Complexity metrics form the backbone of graph analysis. Centrality, betweenness, assortativity and scale freeness are just a handful of selections from a large and quickly growing literature. It seems that every purpose has its own notion of complexity. Can we find a way to tie these disparate notions together?
Algorithmic statistics provide an answer. It posits that any useful property that is induced from data can be used to compress it—to store it more efficiently. If I know that my network is scale free, or that a set of points is distributed normally, that information will allow me to come up with a more efficient representation of the data. If not, the property we have learned is of no use.
This notion allows us to see data compression, learning and complexity analysis as simply three names for the same thing. The less a dataset can be compressed, the more complex it is, the more it can be compressed the more useful our induced information is.
But we can go further than just complexity. Occam’s razor tells us that the simplest explanation is often the best. Algorithmic statistics provides us with a more precise version. If our data is the result of a computational process, and we have found a short description of it, then with high probability the model that allowed that compression is also a description of the process that generated our data. And that is ultimately what semantics is, a description of a generating process. Whether it’s the mental state that led to a linguistic expression, or the provenance trail that turned one form of data into another. When we talk about semantics, we are usually discussing computational processes generating data.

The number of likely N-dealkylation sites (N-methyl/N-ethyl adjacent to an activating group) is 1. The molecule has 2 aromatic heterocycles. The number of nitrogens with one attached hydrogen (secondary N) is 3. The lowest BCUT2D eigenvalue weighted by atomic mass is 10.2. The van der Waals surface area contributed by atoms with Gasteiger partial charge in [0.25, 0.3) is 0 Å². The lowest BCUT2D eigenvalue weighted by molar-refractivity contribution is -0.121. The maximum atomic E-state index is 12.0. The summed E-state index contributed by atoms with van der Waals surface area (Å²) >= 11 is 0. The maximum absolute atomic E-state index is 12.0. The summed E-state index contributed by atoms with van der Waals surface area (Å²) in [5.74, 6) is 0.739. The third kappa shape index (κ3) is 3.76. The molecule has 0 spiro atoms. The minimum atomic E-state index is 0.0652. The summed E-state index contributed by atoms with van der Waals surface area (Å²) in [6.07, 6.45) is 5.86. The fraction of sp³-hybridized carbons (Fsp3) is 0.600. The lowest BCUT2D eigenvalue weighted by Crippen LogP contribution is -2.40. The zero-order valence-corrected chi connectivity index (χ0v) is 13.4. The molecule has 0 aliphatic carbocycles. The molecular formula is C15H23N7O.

Practically, algorithmic statistics will give us a means to turn any family of network models (from frequent subgraphs to graph grammars) into a family of statistics. If the network model is powerful enough, the statistics should be able to capture any existing property of complex graphs, including scale freeness, assortativity or fractal scaling.